Economist: Black Friday is Retail 'Arms Race'Posted: Updated:
An Indiana University economist says, despite objections, the decision by many retailers to open on Thanksgiving Day is "reinforced" by consumer spending. Center for Education and Research in Retailing Associate Director John Talbott says if the trend continues, more will follow suit. At least one major retailer is planning to open tomorrow at 6 a.m.
November 26, 2013
Bloomington, Ind. - More major retailers have decided this year to begin the holiday shopping season earlier, on Thanksgiving Day.
While most retailers, such as Walmart, Toys R Us, Target and Best Buy, will open in the evening after many families have gathered for Thanksgiving dinner, Kmart has announced plans to open at 6 a.m. that day.
Among the reasons that companies are citing for their decision is that there are six fewer days between Thanksgiving and Christmas this year. John Talbott, associate director of the Center for Education and Research in Retailing in Indiana University's Kelley School of Business, isn't sure whether being open on Thanksgiving will move the needle upward when it comes to holiday sales figures.
"The Black Friday season is truly a retail arms race. Many studies indicate that the consumer has a relatively fixed level of spend for the holiday season," Talbott said. "Consumers spend the budget they have in the time that is available for them to do it."
Talbott said it has been proven that holiday sales aren't affected when the shopping season is condensed and includes fewer weekends. Even weather has little effect, although retailers will always point to this issue when they don't make sales objectives.
"Over the last few years many stores have begun opening earlier and earlier in an effort to improve their performance during the holiday season. Despite objections from some, the reality is these efforts are reinforced by consumers attending these events and spending their money," he said.
"If society at large wants to change this sort of behavior, the problem can easily be solved by simply not shopping on Thanksgiving Day. This will end the experiment, and chances are other retailers will not attempt it in the future."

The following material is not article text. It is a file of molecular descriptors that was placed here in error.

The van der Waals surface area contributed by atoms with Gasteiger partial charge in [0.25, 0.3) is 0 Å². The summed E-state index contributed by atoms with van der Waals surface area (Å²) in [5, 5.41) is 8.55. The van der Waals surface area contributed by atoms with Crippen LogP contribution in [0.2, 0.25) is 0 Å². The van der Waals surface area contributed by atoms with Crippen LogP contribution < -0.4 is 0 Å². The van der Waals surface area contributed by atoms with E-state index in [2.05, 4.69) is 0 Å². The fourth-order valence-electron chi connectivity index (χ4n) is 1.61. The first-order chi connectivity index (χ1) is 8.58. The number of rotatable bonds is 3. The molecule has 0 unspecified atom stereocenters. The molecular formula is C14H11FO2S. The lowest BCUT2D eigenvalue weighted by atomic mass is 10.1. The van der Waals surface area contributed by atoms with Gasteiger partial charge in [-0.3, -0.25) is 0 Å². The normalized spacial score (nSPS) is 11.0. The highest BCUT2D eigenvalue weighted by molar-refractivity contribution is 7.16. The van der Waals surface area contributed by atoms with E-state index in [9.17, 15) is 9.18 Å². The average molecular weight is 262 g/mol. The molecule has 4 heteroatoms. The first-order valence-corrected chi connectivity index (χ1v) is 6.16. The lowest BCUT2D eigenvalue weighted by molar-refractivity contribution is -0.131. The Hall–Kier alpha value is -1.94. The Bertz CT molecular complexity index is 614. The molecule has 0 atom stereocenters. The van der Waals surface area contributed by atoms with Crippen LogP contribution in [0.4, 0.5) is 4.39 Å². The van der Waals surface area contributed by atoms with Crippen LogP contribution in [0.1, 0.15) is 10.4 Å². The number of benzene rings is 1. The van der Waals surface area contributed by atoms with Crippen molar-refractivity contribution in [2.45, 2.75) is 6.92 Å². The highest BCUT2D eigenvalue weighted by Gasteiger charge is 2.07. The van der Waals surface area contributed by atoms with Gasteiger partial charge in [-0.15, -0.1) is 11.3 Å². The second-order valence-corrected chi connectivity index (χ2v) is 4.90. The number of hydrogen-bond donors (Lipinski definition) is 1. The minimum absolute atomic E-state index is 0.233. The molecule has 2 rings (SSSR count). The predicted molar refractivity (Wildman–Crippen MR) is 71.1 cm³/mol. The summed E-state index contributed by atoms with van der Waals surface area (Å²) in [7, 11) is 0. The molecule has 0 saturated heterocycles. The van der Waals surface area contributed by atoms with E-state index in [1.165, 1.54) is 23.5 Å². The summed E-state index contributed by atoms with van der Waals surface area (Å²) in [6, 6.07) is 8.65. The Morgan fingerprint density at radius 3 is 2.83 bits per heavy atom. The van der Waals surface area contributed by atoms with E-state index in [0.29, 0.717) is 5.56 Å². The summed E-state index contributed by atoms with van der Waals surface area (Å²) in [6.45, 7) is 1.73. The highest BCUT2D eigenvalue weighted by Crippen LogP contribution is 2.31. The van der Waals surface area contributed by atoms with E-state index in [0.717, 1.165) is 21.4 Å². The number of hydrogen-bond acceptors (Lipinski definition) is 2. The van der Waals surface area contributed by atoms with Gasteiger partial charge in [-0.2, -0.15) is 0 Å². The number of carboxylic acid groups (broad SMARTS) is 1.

Talbott suspects that people who come out to shop on Thanksgiving simply are shifting their retail strategy from Black Friday. They won't expand their shopping plans simply because of the expanded holiday weekend store hours.
But he also thinks that holiday shopping on Thanksgiving Day could be here to stay.
"If shoppers vote for Kmart to be open by spending big dollars there on Thanksgiving, it is essentially a spend that is being reallocated from other retailers to Kmart," he said. "This is likely to force a competitive response in the future so that the fixed spend of consumer dollars available are not sent in the direction of a specific retailer simply because they offer their deals to consumers earlier than others.
"My guess is Kmart will open at 6 a.m. and stay open 41 straight hours, shoppers will buy, and next year we'll see other retailers follow to rebalance the competitive playing field."
If you have to participate, mind your physical -- and mental -- health
Indianapolis, Ind. -- Many Americans "embrace their 'stuff' and love a deal and an opportunity to shop for a gift at a low price," said Nancy Barton, lecturer in the School of Physical Education and Tourism Management at Indiana University-Purdue University Indianapolis. But the stress that accompanies Black Friday shopping can add hidden costs.
While retail stores are raking in the money, shoppers are probably having a more negative experience.
"It is likely Red Friday for the consumer, as the shopper goes into debt to pay for purchases," Barton said.
Besides overspending, four people have died and dozens of injuries have occurred in the Black Friday shopping frenzy in the past four years. Judging by the trampling of a Walmart worker in Long Island, a collapsed man bypassed by shoppers at a West Virginia Target and a shooting at a Toys R Us over an item brawl, both consumers and stores are clearly unprepared for the excitement.
"Some have argued that we are wired for desire as a result of our dopamine reward pathways," Barton said. "When we are overstimulated by a novel experience or unlimited choices on Black Friday, a craving (for more) and insatiable desire is triggered."
Barton said the key to combatting these desires relies on the executive, thinking part of the brain. However, this control can be hindered if you are stressed out, tired and hungry, arguably the three main traits of an all-night Black Friday shopper.
She offers this suggestions:
•Consider opting out of Black Friday shopping. "Can't we think of another way to give a gift? The answer is: 'Yes we can!'" Barton said. "There is evidence that experiences -- not things -- make us happy. Experiences are generally more social. They are likely to be a shared moment, anticipated or relived."
•Try some self-reflection. "The perfect antidote for ungrateful feelings is to practice a gratefulness meditation," Barton said. "Every day, list three things that you are grateful for. Embody the feelings of gratefulness. Positive emotions and satisfaction with what you already have start to unfold as you reflect on your list."
•Stay healthy and buddy up. "Aim for fun," she said, "because friends, family, companions and social connections are health promoting."
Source: Indiana University